Don’t get me wrong; this is not a sports car or really even a sports sedan. The Arteon is too big to toss into corners while doing your best Lewis Hamilton impersonation. However, its long wheelbase and wide track provide a stable platform in which to play while the 4Motion all-wheel-drive provides a sure-footed feel both going into and out of corners. The chassis is well balanced, the grip is there, the throttle is talented enough to play with, and the brakes are solid in their performance. The steering is okay, not anything you would say provides incredible road feel, but turn the wheel and there is an immediacy of reaction that is pleasing. All said, drive the Arteon at eighty percent and everything falls into place.
The standard Dynamic Chassic Control (DCC) provides drivers the option for comfort, normal, or sport in the car’s suspension. “Comfort” does a good job of absorbing road impurities without dumbing down the steering so far that there is no longer any response. “Normal” firms the suspension a bit and “Sport” takes things a bit further. In a car like the Arteon I don’t know when I would turn the dial to sport. Normal is just fine for the daily grind and Comfort makes the highway haul that much more, well, comfortable.
Speaking of comfortable, the 12-way power seats are great. In the SEL Premium version that we experienced, the front seats also heat and cool which is one of my favorite options on a car…especially when the interior is all black leather. On a hot sunny day with a panoramic roof those seats do tend to get a bit toasty, so the ventilation feature is a wonderful one to have. If only other manufacturers would follow suit. Another fun feature is that the dead pedal is big enough to rest both of your feet on while making use of the adaptive cruise control. The Lane Keeping System (standard on the SEL trim level) doesn’t ping pong the car back and forth in its lane and when used in conjunction with the adaptive cruise makes the Arteon almost self-driving. It’s not, so remember to keep your eyes on the road.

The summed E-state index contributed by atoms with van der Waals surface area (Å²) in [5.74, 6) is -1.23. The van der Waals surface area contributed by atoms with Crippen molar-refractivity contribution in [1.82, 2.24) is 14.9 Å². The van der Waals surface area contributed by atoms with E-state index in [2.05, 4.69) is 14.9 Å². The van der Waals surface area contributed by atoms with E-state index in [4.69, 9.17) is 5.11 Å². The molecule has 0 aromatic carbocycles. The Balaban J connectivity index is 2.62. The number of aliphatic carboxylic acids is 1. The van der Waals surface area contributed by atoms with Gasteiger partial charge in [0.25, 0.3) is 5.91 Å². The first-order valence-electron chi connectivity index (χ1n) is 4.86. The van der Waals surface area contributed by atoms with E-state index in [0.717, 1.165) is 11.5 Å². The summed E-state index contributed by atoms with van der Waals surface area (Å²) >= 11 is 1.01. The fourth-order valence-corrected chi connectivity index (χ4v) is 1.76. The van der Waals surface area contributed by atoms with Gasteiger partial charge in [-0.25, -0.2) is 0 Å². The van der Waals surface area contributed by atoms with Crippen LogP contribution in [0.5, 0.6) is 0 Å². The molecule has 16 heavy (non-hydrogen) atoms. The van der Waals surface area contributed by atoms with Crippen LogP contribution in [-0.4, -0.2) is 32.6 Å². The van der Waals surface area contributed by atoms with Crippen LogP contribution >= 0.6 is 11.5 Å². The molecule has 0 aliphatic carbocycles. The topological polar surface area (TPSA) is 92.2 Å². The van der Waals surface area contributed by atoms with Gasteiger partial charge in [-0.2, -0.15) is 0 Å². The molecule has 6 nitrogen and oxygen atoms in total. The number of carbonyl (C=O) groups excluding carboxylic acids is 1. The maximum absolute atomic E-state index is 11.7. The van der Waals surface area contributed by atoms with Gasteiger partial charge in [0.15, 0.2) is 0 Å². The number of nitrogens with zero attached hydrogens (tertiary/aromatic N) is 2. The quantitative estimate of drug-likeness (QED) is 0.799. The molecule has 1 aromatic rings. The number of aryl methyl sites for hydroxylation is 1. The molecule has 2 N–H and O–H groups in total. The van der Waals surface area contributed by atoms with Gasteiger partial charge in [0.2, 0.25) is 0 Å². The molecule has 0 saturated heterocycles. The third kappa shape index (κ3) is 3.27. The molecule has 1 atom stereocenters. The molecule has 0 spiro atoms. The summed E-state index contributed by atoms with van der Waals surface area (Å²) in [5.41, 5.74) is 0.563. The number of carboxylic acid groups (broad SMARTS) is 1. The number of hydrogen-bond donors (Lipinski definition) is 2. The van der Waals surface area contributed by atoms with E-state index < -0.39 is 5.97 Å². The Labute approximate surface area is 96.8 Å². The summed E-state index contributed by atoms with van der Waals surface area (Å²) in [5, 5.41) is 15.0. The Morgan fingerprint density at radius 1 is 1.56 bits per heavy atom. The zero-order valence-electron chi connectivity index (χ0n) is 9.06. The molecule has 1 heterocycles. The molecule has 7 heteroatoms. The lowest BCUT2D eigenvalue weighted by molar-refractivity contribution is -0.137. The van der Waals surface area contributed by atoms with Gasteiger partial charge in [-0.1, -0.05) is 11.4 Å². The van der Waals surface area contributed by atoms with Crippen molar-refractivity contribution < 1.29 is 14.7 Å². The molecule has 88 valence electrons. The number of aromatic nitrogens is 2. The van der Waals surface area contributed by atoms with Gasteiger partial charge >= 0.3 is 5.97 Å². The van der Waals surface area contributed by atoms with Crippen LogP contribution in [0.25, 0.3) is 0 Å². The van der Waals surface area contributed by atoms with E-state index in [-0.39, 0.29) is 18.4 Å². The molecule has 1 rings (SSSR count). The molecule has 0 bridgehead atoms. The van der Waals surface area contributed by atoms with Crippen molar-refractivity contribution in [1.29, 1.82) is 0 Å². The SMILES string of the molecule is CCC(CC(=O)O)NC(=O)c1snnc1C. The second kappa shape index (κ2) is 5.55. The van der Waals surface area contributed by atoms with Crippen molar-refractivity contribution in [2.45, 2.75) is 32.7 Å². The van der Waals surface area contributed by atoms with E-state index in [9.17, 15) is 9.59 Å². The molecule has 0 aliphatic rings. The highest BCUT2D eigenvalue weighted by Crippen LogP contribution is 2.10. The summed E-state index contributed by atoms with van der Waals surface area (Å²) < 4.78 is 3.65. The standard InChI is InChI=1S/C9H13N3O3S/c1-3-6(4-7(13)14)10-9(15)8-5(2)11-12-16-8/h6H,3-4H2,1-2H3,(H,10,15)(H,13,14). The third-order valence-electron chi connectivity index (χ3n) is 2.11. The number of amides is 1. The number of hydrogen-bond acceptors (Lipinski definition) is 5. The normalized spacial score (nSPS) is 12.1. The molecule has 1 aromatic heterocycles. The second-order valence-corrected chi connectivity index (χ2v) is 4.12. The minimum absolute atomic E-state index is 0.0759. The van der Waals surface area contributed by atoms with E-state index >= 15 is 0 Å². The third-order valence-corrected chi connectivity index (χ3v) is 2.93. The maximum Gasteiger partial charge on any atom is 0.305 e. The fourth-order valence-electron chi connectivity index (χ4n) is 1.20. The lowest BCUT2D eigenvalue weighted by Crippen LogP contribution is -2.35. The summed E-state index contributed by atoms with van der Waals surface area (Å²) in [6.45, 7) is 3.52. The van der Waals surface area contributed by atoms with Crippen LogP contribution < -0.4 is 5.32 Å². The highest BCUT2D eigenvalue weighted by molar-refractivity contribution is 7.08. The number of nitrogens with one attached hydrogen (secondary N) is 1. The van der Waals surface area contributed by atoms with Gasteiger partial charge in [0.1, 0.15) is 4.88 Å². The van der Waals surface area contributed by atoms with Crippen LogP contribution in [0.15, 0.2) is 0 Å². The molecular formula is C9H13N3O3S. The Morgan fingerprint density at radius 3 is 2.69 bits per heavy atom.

With the rakish roof we were concerned that the back of the Arteon would provide a less luxurious experience for passengers but are very pleased to report that this is simply not the case. If you have read other reviews of the Arteon, some editors may have complained of inadequate rear headroom due to this rapidly sloping rear roofline. However, after our time in the Arteon we spent a week in the 2019 Lexus LS 500 F-Sport…a full size luxury sedan. For my six-foot two-inch frame there was actually LESS headroom in the back of the LS than the Arteon!
The hatchback is absolutely massive and when combined with the spacious interior makes the Arteon a fantastic alternative to an SUV for a family of four. Owners will get better gas mileage (less weight to haul around), more sporting performance (lower center of gravity), and those very good looks. Which brings us back around to the Urano Grey of our test car. It’s just a dull and drab color.
So give me an Arteon in Kurkuma Yellow, Chili Red, Atlantic Blue, or even Pure White so those people who are driving more plebeian cars around me can see the gorgeous bodywork on this accomplished and capable car. They will all think it has to be an $80,000 executive sedan and I will smile to myself knowing the Arteon is a great value…and a great car…at just under $50,000 fully loaded.